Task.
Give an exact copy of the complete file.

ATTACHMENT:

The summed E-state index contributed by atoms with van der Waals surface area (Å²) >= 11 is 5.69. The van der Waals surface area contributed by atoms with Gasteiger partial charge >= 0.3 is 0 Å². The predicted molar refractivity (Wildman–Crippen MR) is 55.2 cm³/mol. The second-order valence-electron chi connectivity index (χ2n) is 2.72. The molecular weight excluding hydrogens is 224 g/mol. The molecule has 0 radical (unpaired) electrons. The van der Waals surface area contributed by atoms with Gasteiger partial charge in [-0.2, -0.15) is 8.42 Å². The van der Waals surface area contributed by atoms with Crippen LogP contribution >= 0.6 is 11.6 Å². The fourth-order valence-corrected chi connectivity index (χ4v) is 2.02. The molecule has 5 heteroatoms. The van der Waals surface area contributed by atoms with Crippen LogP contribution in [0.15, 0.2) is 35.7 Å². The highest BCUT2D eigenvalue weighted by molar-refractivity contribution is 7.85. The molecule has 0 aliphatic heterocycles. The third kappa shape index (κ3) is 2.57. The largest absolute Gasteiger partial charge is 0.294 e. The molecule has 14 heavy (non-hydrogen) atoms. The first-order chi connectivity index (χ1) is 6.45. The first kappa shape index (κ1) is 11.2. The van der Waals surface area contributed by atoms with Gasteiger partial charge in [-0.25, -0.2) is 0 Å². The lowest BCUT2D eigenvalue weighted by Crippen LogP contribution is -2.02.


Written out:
The summed E-state index contributed by atoms with van der Waals surface area (Å²) >= 11 is 5.69. The van der Waals surface area contributed by atoms with Gasteiger partial charge >= 0.3 is 0 Å². The predicted molar refractivity (Wildman–Crippen MR) is 55.2 cm³/mol. The second-order valence-electron chi connectivity index (χ2n) is 2.72. The molecular weight excluding hydrogens is 224 g/mol. The molecule has 0 radical (unpaired) electrons. The van der Waals surface area contributed by atoms with Gasteiger partial charge in [-0.2, -0.15) is 8.42 Å². The van der Waals surface area contributed by atoms with Crippen LogP contribution >= 0.6 is 11.6 Å². The fourth-order valence-corrected chi connectivity index (χ4v) is 2.02. The molecule has 5 heteroatoms. The van der Waals surface area contributed by atoms with Crippen LogP contribution in [0.15, 0.2) is 35.7 Å². The highest BCUT2D eigenvalue weighted by molar-refractivity contribution is 7.85. The molecule has 0 aliphatic heterocycles. The third kappa shape index (κ3) is 2.57. The largest absolute Gasteiger partial charge is 0.294 e. The molecule has 14 heavy (non-hydrogen) atoms. The first-order chi connectivity index (χ1) is 6.45. The first kappa shape index (κ1) is 11.2. The van der Waals surface area contributed by atoms with Gasteiger partial charge in [-0.25, -0.2) is 0 Å². The lowest BCUT2D eigenvalue weighted by Crippen LogP contribution is -2.02.